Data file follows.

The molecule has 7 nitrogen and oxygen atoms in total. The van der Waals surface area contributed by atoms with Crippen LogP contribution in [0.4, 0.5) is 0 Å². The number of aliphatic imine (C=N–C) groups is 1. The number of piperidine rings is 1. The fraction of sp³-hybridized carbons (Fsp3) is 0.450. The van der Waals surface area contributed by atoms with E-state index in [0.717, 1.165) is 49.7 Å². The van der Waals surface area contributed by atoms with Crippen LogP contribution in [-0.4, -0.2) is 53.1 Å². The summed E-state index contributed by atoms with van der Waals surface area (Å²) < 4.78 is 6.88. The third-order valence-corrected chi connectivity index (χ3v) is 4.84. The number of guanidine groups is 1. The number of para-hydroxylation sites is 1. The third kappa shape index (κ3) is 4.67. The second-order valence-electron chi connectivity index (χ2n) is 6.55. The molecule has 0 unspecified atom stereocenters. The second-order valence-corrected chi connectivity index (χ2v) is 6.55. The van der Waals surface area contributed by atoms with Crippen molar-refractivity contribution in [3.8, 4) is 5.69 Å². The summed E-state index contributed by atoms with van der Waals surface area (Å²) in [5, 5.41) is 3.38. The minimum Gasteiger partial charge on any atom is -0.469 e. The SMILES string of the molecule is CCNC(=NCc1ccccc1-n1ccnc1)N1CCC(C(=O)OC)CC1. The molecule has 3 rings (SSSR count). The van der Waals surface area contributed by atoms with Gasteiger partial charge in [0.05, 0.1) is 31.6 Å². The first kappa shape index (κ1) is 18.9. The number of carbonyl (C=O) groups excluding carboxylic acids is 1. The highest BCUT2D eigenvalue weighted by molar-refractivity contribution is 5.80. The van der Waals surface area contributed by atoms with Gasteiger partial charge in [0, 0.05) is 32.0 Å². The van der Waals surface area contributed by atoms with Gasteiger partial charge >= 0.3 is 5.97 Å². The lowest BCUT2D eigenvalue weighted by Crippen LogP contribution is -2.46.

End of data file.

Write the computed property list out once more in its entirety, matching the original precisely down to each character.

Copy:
The molecule has 7 nitrogen and oxygen atoms in total. The van der Waals surface area contributed by atoms with Crippen LogP contribution in [0.4, 0.5) is 0 Å². The number of aliphatic imine (C=N–C) groups is 1. The number of piperidine rings is 1. The fraction of sp³-hybridized carbons (Fsp3) is 0.450. The van der Waals surface area contributed by atoms with E-state index in [0.717, 1.165) is 49.7 Å². The van der Waals surface area contributed by atoms with Crippen LogP contribution in [-0.4, -0.2) is 53.1 Å². The summed E-state index contributed by atoms with van der Waals surface area (Å²) < 4.78 is 6.88. The third-order valence-corrected chi connectivity index (χ3v) is 4.84. The number of guanidine groups is 1. The number of para-hydroxylation sites is 1. The third kappa shape index (κ3) is 4.67. The second-order valence-electron chi connectivity index (χ2n) is 6.55. The molecule has 0 unspecified atom stereocenters. The second-order valence-corrected chi connectivity index (χ2v) is 6.55. The van der Waals surface area contributed by atoms with Crippen molar-refractivity contribution in [3.8, 4) is 5.69 Å². The summed E-state index contributed by atoms with van der Waals surface area (Å²) in [5, 5.41) is 3.38. The minimum Gasteiger partial charge on any atom is -0.469 e. The SMILES string of the molecule is CCNC(=NCc1ccccc1-n1ccnc1)N1CCC(C(=O)OC)CC1. The molecule has 3 rings (SSSR count). The van der Waals surface area contributed by atoms with Gasteiger partial charge in [0.05, 0.1) is 31.6 Å². The first kappa shape index (κ1) is 18.9. The number of carbonyl (C=O) groups excluding carboxylic acids is 1. The highest BCUT2D eigenvalue weighted by molar-refractivity contribution is 5.80. The van der Waals surface area contributed by atoms with Gasteiger partial charge in [0, 0.05) is 32.0 Å². The van der Waals surface area contributed by atoms with Gasteiger partial charge >= 0.3 is 5.97 Å². The lowest BCUT2D eigenvalue weighted by Crippen LogP contribution is -2.46.